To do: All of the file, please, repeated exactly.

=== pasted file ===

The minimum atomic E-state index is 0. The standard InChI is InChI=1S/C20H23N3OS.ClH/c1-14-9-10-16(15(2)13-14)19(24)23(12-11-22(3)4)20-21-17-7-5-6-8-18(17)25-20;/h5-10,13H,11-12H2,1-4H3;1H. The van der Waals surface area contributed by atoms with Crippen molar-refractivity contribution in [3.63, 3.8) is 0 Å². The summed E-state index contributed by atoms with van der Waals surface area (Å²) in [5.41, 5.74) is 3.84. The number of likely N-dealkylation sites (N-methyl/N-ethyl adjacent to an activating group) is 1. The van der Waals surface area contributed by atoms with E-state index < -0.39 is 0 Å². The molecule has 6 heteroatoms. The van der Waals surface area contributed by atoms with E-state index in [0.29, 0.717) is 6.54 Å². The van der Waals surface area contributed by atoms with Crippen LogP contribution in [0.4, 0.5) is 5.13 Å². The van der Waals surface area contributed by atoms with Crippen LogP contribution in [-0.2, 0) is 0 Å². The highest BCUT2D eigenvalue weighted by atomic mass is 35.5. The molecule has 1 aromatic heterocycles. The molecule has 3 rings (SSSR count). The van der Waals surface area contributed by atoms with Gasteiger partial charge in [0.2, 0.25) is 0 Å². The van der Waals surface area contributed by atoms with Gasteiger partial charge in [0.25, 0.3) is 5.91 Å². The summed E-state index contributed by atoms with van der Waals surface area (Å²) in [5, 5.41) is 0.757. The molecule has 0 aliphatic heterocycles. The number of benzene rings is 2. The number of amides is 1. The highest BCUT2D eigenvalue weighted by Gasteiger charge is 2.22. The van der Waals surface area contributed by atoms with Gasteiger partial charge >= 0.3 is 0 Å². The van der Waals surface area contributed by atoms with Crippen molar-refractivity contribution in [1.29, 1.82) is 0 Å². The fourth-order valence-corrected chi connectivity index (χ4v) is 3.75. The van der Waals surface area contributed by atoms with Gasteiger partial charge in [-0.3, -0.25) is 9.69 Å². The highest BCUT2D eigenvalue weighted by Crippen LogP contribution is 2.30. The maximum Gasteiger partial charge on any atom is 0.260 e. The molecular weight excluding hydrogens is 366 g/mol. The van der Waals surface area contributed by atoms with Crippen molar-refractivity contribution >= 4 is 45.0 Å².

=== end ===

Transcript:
The minimum atomic E-state index is 0. The standard InChI is InChI=1S/C20H23N3OS.ClH/c1-14-9-10-16(15(2)13-14)19(24)23(12-11-22(3)4)20-21-17-7-5-6-8-18(17)25-20;/h5-10,13H,11-12H2,1-4H3;1H. The van der Waals surface area contributed by atoms with Crippen molar-refractivity contribution in [3.63, 3.8) is 0 Å². The summed E-state index contributed by atoms with van der Waals surface area (Å²) in [5.41, 5.74) is 3.84. The number of likely N-dealkylation sites (N-methyl/N-ethyl adjacent to an activating group) is 1. The van der Waals surface area contributed by atoms with E-state index < -0.39 is 0 Å². The molecule has 6 heteroatoms. The van der Waals surface area contributed by atoms with E-state index in [0.29, 0.717) is 6.54 Å². The van der Waals surface area contributed by atoms with Crippen LogP contribution in [0.4, 0.5) is 5.13 Å². The van der Waals surface area contributed by atoms with Crippen LogP contribution in [-0.2, 0) is 0 Å². The highest BCUT2D eigenvalue weighted by atomic mass is 35.5. The molecule has 1 aromatic heterocycles. The molecule has 3 rings (SSSR count). The van der Waals surface area contributed by atoms with Gasteiger partial charge in [0.2, 0.25) is 0 Å². The van der Waals surface area contributed by atoms with Gasteiger partial charge in [0.25, 0.3) is 5.91 Å². The summed E-state index contributed by atoms with van der Waals surface area (Å²) in [5, 5.41) is 0.757. The molecule has 0 aliphatic heterocycles. The number of benzene rings is 2. The number of amides is 1. The highest BCUT2D eigenvalue weighted by Gasteiger charge is 2.22. The van der Waals surface area contributed by atoms with Gasteiger partial charge >= 0.3 is 0 Å². The van der Waals surface area contributed by atoms with Crippen molar-refractivity contribution in [1.29, 1.82) is 0 Å². The fourth-order valence-corrected chi connectivity index (χ4v) is 3.75. The van der Waals surface area contributed by atoms with Gasteiger partial charge in [-0.3, -0.25) is 9.69 Å². The highest BCUT2D eigenvalue weighted by Crippen LogP contribution is 2.30. The maximum Gasteiger partial charge on any atom is 0.260 e. The molecular weight excluding hydrogens is 366 g/mol. The van der Waals surface area contributed by atoms with Crippen molar-refractivity contribution >= 4 is 45.0 Å².